On occasion of Teacher’s Day, we trace the life and journey of Sarvepalli Radhakrishnan, in whose memory the day is celebrated
Sarvepalli Radhakrishnan was an Indian philosopher and statesman. He was the first Vice President of India (1952–1962) and the second President of India from 1962 to 1967.
After pursuing an MA in Philosophy in 1908, Radhakrishnan was appointed as a faculty member by the Department of Philosophy at Madras Presidency College. Apart from teaching at the college, he also taught in the University of Calcutta, the University of Oxford, and the University of Mysore. In 1939, Radhakrishnan served as the Vice Chancellor of Banaras Hindu University. In honour of Radhakrishnan, the University of Oxford instituted the Radhakrishnan Chevening Scholarships and the Radhakrishnan Memorial Award in his memory.
He placed Indian philosophy on world map. He is credited for creating and shaping the contemporary Hindu identity and for connecting India to the West with his philosophies.
Radhakrishnan was married to a distant cousin at the age of 16, for 51 years, until his wife, Sivakamu, died in 1956. The couple had five daughters and a son, Sarvepalli Gopal, who went on to a notable career as a historian.
In 1918 he completed his first book, The Philosophy of Rabindranath Tagore. He believed Tagore’s philosophy to be the “genuine manifestation of the Indian spirit”. His second book, The Reign of Religion in Contemporary Philosophy was published in 1920.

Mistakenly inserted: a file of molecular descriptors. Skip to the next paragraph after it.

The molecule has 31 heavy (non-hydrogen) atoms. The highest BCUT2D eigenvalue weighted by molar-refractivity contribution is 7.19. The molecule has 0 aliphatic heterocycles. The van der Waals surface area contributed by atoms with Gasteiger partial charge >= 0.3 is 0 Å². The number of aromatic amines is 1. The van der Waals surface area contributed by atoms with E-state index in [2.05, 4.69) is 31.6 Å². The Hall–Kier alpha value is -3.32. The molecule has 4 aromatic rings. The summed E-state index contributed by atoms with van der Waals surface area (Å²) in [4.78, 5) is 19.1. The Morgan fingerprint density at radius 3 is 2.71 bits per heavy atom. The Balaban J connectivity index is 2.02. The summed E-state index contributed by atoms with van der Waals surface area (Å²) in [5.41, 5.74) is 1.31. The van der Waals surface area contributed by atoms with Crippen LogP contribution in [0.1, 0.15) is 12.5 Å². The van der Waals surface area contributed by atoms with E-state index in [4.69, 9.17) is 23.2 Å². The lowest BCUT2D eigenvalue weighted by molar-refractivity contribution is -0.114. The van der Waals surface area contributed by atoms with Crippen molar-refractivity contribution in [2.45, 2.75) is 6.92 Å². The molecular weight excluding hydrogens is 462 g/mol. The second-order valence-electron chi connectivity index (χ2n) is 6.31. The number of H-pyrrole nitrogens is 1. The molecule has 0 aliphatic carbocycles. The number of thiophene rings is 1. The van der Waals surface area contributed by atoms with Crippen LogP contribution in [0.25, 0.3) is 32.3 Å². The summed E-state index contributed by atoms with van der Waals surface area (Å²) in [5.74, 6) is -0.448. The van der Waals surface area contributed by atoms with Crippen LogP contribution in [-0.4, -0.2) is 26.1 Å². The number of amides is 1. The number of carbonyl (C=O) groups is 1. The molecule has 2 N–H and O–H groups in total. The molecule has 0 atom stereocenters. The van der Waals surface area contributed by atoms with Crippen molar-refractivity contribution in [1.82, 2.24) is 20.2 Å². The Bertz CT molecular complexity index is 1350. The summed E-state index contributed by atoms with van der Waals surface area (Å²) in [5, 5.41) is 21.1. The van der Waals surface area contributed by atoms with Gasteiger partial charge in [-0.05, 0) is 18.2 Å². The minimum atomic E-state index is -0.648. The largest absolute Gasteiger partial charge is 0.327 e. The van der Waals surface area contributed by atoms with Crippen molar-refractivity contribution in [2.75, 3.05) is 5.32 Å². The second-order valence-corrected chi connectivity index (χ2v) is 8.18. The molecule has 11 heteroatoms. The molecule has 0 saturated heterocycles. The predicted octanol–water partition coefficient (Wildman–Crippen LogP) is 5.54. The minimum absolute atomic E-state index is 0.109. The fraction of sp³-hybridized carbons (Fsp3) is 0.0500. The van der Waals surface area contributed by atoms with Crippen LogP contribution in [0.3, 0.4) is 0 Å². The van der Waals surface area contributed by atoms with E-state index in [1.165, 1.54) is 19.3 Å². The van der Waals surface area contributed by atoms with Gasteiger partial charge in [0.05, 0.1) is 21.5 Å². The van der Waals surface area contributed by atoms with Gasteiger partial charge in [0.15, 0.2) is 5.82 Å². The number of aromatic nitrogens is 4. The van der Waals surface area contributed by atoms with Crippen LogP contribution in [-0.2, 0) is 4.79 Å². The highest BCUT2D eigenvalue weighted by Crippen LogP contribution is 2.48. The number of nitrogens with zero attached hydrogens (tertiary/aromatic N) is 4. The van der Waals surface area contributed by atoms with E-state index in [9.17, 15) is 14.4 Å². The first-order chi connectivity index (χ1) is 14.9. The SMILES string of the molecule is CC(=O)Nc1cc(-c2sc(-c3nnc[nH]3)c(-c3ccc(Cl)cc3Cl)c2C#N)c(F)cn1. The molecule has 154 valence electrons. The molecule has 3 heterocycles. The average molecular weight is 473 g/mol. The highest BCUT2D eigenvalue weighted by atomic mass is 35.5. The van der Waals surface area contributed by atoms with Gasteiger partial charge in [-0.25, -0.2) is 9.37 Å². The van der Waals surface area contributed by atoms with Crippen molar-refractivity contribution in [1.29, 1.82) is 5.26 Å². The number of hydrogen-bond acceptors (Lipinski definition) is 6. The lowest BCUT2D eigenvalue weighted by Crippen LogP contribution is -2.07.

Radhakrishnan was bestowed with several awards during his academic career. He was appointed a Knight Bachelor in 1931, was elected Fellow of the British Academy in 1938 and was awarded the prestigious Bharat Ratna in 1954. He also received the Peace Prize of the German Book Trade in 1961.
As President of India, he accepted only Rs 2,500 out of his salary of Rs 10,000 and donated the remaining amount to the Prime Minister’s National Relief Fund every month.
Radhakrishnan started his political career “rather late in life”, after his successful academic career. In 1931 he was nominated to the League of Nations Committee for Intellectual Cooperation. When India became independent in 1947, Radhakrishnan represented India at UNESCO (1946–52) and was later Ambassador of India to the Soviet Union, from 1949 to 1952.
Radhakrishnan was loved and respected by all his students. When he became the President of India, some of his students and friends requested him to allow them to celebrate his birthday, on September 5. He replied, “Instead of celebrating my birthday, it would be my proud privilege if September 5th is observed as Teachers’ Day.” His birthday has since then been celebrated as Teachers’ Day in India.
Radhakrishnan was one of the most prominent spokesmen of Neo-Vedanta. His metaphysics was grounded in Advaita Vedanta, but he reinterpreted Advaita Vedanta for a contemporary understanding.
Radhakrishnan saw Hinduism as a scientific religion based on facts, apprehended via intuition or religious experience. According to Radhakrishnan, “[i]f philosophy of religion is to become scientific, it must become empirical and found itself on religious experience”.
Although Radhakrishnan was well-acquainted with western culture and philosophy, he was also critical of them. He stated that Western philosophers, despite all claims to objectivity, were influenced by theological influences of their own culture.
Sarvepalli Radhakrishnan passed away on April 17, 1975.
Former Indian cricketer VVS Laxman is the great grandnephew of Sarvepalli Radhakrishnan.